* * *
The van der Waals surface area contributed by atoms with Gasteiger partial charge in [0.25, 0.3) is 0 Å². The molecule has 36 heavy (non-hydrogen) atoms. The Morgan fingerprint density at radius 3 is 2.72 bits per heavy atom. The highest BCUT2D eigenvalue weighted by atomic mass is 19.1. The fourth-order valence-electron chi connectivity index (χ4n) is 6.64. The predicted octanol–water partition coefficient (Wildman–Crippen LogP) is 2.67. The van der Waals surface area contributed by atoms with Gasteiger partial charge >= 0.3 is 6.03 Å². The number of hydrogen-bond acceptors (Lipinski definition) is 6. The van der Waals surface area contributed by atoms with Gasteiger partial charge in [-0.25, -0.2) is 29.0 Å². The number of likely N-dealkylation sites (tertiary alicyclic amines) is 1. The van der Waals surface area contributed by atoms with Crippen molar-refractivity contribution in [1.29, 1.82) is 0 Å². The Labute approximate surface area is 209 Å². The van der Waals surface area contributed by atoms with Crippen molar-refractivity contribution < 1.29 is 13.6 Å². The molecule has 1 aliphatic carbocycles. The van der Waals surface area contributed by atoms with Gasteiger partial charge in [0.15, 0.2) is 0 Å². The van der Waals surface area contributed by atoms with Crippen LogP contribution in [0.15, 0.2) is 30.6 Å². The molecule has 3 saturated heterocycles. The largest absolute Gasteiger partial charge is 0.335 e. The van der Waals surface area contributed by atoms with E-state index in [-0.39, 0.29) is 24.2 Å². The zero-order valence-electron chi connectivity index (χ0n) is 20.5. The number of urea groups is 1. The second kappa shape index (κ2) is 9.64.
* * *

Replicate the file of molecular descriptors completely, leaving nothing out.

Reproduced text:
The van der Waals surface area contributed by atoms with Gasteiger partial charge in [0.25, 0.3) is 0 Å². The molecule has 36 heavy (non-hydrogen) atoms. The Morgan fingerprint density at radius 3 is 2.72 bits per heavy atom. The highest BCUT2D eigenvalue weighted by atomic mass is 19.1. The fourth-order valence-electron chi connectivity index (χ4n) is 6.64. The predicted octanol–water partition coefficient (Wildman–Crippen LogP) is 2.67. The van der Waals surface area contributed by atoms with Gasteiger partial charge >= 0.3 is 6.03 Å². The number of hydrogen-bond acceptors (Lipinski definition) is 6. The van der Waals surface area contributed by atoms with Gasteiger partial charge in [-0.25, -0.2) is 29.0 Å². The number of likely N-dealkylation sites (tertiary alicyclic amines) is 1. The van der Waals surface area contributed by atoms with Crippen molar-refractivity contribution in [1.29, 1.82) is 0 Å². The Labute approximate surface area is 209 Å². The van der Waals surface area contributed by atoms with Crippen molar-refractivity contribution < 1.29 is 13.6 Å². The molecule has 1 aliphatic carbocycles. The van der Waals surface area contributed by atoms with Gasteiger partial charge in [0.15, 0.2) is 0 Å². The van der Waals surface area contributed by atoms with Crippen LogP contribution in [0.15, 0.2) is 30.6 Å². The molecule has 3 saturated heterocycles. The largest absolute Gasteiger partial charge is 0.335 e. The van der Waals surface area contributed by atoms with E-state index in [-0.39, 0.29) is 24.2 Å². The zero-order valence-electron chi connectivity index (χ0n) is 20.5. The number of urea groups is 1. The second kappa shape index (κ2) is 9.64.